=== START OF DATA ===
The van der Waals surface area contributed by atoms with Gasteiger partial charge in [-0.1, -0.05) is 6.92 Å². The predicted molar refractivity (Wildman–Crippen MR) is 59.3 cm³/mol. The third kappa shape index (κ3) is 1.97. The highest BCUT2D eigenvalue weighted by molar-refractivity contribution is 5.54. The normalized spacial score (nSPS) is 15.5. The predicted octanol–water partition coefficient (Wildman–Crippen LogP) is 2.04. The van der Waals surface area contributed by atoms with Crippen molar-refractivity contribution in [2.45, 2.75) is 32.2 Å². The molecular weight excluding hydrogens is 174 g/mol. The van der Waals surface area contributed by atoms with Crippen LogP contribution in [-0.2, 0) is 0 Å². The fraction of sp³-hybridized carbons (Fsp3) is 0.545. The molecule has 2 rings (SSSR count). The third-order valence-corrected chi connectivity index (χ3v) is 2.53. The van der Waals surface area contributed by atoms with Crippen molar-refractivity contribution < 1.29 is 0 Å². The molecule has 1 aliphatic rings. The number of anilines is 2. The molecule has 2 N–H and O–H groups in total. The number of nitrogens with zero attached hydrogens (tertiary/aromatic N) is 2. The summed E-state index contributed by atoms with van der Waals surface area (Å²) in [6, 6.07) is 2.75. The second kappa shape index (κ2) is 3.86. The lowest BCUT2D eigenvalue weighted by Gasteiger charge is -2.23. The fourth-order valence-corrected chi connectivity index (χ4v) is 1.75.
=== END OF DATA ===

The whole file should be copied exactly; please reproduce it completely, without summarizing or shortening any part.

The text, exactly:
The van der Waals surface area contributed by atoms with Gasteiger partial charge in [-0.1, -0.05) is 6.92 Å². The predicted molar refractivity (Wildman–Crippen MR) is 59.3 cm³/mol. The third kappa shape index (κ3) is 1.97. The highest BCUT2D eigenvalue weighted by molar-refractivity contribution is 5.54. The normalized spacial score (nSPS) is 15.5. The predicted octanol–water partition coefficient (Wildman–Crippen LogP) is 2.04. The van der Waals surface area contributed by atoms with Crippen molar-refractivity contribution in [2.45, 2.75) is 32.2 Å². The molecular weight excluding hydrogens is 174 g/mol. The van der Waals surface area contributed by atoms with Crippen LogP contribution in [-0.2, 0) is 0 Å². The fraction of sp³-hybridized carbons (Fsp3) is 0.545. The molecule has 2 rings (SSSR count). The third-order valence-corrected chi connectivity index (χ3v) is 2.53. The van der Waals surface area contributed by atoms with Crippen molar-refractivity contribution < 1.29 is 0 Å². The molecule has 1 aliphatic rings. The number of anilines is 2. The molecule has 2 N–H and O–H groups in total. The number of nitrogens with zero attached hydrogens (tertiary/aromatic N) is 2. The summed E-state index contributed by atoms with van der Waals surface area (Å²) in [6, 6.07) is 2.75. The second kappa shape index (κ2) is 3.86. The lowest BCUT2D eigenvalue weighted by Gasteiger charge is -2.23. The fourth-order valence-corrected chi connectivity index (χ4v) is 1.75.